Football players who compete at a collegiate level undergo rigorous training throughout their four-year careers to get bigger, leaner, stronger, and faster. Despite the National College Athletic Association (NCAA) rules that state coaches can only take 20 hours a week of their players’ time regardless of the sport, college football players spend an average of 43.3 hours on their sport, according to a NCAA survey. These long, excruciating hours of practice may help football players get bigger and stronger, but not improve their speed or how high they jump, says recent study.

Findings published in the September issue of the Journal of Strength and Conditioning and Conditioning Research revealed a college football player’s speed and power does not change. This result is said to be sound advice specifically geared towards wide receivers, running backs, corners and safeties from the researchers of the study. Scientists followed 156 NCAA Division I college football players for seven years, including their four-year careers, to record the players’ height and weight, strength, power and speed.

In the study, power is defined as the ability to jump vertically, according to Bert Jacobson, study author. Power is a useful skill for football players when they want to deflect a pass or when the ball was passed too high. Strength was measured by various weight-lifting tests, while speed was assessed with a 40-yard sprint, HealthDay News reports.

92 out of the 156 football players were offensive or defensive lineman, while the rest (64 players) were wide receivers or defensive backs. The 64 players were referred to as skill players in the study.

In football, the offensive lineman moves the players from the opposing team out of the way so their team could move the ball forward towards the opposing team’s side of the field. The defensive lineman is responsible for blocking players that try to move forward, says Skill players require a great deal of speed and power to tackle down their opponents.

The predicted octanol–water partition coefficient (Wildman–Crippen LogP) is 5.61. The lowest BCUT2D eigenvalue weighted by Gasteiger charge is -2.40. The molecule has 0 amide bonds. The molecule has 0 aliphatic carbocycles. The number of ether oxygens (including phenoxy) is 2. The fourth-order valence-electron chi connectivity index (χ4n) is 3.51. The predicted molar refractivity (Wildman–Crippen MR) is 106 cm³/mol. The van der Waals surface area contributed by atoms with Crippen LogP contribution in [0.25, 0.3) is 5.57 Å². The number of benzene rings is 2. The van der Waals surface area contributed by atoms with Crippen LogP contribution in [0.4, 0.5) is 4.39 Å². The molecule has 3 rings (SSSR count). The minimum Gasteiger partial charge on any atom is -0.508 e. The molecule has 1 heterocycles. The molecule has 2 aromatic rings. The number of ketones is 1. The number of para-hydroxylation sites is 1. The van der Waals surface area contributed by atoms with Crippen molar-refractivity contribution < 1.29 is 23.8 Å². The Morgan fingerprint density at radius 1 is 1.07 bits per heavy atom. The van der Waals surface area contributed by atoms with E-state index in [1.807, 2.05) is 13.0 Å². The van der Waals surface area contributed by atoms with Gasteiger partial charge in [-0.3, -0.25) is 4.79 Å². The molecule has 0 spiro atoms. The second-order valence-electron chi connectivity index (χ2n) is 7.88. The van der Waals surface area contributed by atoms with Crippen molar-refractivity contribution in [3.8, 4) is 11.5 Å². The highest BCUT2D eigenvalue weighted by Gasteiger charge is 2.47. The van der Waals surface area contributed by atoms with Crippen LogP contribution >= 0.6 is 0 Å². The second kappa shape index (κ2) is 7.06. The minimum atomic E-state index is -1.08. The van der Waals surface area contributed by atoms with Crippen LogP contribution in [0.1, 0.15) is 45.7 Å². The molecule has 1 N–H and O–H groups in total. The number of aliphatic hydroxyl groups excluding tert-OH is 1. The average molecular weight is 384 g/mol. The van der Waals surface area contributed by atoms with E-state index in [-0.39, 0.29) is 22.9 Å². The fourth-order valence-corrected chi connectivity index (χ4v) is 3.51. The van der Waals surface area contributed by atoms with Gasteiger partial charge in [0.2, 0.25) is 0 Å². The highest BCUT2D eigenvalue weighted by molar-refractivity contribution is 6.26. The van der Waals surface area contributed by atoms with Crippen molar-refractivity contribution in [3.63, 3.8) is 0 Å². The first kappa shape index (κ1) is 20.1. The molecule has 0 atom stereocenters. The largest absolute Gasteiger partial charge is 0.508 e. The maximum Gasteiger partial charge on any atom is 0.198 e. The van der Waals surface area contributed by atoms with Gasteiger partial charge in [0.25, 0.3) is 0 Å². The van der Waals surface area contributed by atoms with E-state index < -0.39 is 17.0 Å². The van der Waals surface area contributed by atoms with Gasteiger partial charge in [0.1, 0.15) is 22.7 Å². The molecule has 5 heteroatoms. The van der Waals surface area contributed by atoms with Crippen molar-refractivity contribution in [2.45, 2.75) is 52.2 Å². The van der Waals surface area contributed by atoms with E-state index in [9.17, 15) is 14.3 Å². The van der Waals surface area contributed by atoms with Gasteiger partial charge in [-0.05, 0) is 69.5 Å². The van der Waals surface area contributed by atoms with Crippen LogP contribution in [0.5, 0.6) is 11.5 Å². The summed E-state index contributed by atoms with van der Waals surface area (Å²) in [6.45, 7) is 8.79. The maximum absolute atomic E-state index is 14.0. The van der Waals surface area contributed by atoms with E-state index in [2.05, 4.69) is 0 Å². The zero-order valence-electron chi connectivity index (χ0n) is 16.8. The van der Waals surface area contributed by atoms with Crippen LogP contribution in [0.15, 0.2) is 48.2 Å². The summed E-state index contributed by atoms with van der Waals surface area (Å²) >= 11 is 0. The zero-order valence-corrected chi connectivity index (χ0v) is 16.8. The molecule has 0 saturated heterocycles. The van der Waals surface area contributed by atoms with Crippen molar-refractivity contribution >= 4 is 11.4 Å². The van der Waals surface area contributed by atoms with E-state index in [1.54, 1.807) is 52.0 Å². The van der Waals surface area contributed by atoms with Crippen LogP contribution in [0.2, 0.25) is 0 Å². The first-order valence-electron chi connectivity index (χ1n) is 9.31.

The researchers recorded the average weight of a lineman to be 283 pounds at the start of the study. Throughout the course of the study, these players were found to gain an average of three percent of their original body weight — averaging 292 pounds by the end of the study. While the linemen got physically bigger, on average dropped from 23 to 21 percent in body fat. This result indicated that these players are gaining more muscle mass.

A vast improvement was witnessed in the endurance of the linemen throughout their four-year careers by the researchers. At the initial start of the study, they were reported to bench press 350 pounds and by the end of the study, they bended 410 pounds — an 18 percent increase. A loss of speed, and no change in power was recorded by the researchers.

The skill players in the study gained nine percent of their original body weight. These players were recorded to be 175 pounds at the start of the study and ended with an average of 191 pounds. There was as decrease in body fat from 8.4 percent to 8.1 percent in the skill players.

Wide receivers and defensive backs, like the linemen experienced a loss in speed from 40-yard sprint from year one to year four. It was only from year one to year two that the skill players gained an average of 1.5 inches in their vertical jump. This was also the same and only year that the researchers saw a great increase in power in these players.

Speed and power are contingent on the type of muscle fiber a person said Jacobson. “People have either fast-twitch or slow-twitch muscle fibers” and "that's not going to change.” “You're born with that speed," he continued.

Muscle fibers do seem to influence how the muscles respond to training and physical activity. The muscle fibers act differently in their ability to contract in a certain way, says Elizabeth Quinn, a Sports Medicine reporter. Human muscles are said to contain a genetic mix of slow and fast fiber types. Quinn says on average, humans have approximately 50 percent slow twitch and 50 percent fast twitch fibers in most of the muscles that are used for movement.

Speed and power are not just dependent on these variables according to Dr. Victor Khabie, chief of sports medicine and chief of surgery at Northern Westchester Hospital in Mt. Kisco, N.Y. Speed and power depend on how hip, knee and ankle joints are able to hold the muscles together and how they are coordinated, said Dr. Khabie to HealthDay News.

The findings of the study could alter the way coaches train their athletes.